Indeed, animal-derived proteins are complete, whereas those of plant origin are often incomplete. But the human body does not need all nine amino acids in each serving. We need these amino acids every day, not every meal.
The nine amino acids can be derived from a single source of food, or a combination of foods, which together form a complete protein.
The number of vegetarians and vegans is growing fast and the quality of vegetal proteins is an essential subject of discussions.
Many people choose to combine different sources of plant proteins, also called complementary proteins, that compensate for amino acid deficiencies with each other.
Check some ideas of complementary proteins:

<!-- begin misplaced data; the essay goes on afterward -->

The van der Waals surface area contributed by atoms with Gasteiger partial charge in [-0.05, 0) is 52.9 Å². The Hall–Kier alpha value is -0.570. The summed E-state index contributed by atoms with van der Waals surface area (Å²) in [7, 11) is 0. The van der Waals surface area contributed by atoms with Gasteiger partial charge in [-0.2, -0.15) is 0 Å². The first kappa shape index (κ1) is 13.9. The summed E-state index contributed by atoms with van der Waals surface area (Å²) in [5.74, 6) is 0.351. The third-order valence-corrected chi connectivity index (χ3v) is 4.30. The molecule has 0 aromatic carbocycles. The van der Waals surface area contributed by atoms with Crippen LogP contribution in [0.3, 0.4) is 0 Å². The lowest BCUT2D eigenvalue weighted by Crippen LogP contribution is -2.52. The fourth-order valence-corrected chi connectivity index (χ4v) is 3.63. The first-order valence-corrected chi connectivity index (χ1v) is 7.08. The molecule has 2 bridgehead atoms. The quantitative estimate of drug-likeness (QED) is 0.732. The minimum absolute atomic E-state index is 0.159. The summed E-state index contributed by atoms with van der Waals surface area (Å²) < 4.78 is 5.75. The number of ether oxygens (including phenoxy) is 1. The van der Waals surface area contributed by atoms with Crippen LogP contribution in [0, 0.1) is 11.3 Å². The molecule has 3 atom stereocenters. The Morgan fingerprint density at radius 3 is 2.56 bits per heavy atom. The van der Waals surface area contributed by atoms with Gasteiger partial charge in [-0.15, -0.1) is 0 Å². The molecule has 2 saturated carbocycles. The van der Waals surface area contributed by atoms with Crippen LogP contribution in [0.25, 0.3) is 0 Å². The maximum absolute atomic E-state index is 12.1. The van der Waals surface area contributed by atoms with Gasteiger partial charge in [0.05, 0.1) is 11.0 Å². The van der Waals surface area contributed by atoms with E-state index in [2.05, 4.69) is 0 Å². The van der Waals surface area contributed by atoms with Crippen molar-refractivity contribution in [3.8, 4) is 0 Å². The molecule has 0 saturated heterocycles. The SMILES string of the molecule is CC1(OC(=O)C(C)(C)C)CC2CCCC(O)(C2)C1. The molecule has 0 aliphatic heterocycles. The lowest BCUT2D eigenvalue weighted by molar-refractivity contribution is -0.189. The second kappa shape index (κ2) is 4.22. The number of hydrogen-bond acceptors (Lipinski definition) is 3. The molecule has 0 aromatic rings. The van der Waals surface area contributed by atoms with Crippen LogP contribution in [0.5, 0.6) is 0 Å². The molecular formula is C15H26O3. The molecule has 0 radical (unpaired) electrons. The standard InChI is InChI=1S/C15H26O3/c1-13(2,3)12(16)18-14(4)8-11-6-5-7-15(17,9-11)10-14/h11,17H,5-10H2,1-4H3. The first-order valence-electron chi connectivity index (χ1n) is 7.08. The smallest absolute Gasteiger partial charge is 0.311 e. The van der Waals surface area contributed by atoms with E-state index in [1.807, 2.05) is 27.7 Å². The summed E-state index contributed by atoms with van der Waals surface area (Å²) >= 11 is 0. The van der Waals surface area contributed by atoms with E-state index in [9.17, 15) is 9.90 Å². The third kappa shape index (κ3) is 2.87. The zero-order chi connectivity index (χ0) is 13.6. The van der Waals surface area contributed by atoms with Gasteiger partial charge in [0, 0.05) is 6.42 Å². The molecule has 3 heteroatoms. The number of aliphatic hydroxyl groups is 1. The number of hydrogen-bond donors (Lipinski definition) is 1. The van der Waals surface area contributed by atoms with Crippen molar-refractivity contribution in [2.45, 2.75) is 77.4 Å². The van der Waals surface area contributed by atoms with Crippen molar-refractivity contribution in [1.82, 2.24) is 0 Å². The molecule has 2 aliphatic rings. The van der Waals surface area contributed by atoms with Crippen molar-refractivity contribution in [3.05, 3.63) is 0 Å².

– cereals and vegetables/legumes – lentils and brown/wild rice with yellow peppers
– nuts and vegetables – almond salad/walnuts /hazelnuts/pistachios and black beans
– vegetables and seeds – spinach salad combined with a dressing of sesame seeds and almonds
Sources Of Complete Protein
The only complete proteins of vegetable sources are:
– hemp seeds
The most important sources of plant protein are:
– legumes (peas, chickpeas, lentils, beans – almost all beans)
– nuts (almonds, cashews, pecans, hazelnuts, peanuts, walnuts)
– seeds (sesame seeds, pumpkin, sunflower, hemp, flax)
– pseudo-cereals (millet, buckwheat, quinoa)
– cereals (barley, brown rice, wild rice, wheat germ, oat, rye)
Two tablespoons of hemp seeds contain 10 grams of protein. You can add them in smoothie, salads or cream soups.
Pumpkin seeds – a quarter cup of pumpkin seeds contains 10 g of protein. Also, they contain magnesium and zinc.
Amaranth does not contain gluten and is rich in vitamins. As for texture, it resembles quinoa. From them, you can cook a good pudding for breakfast.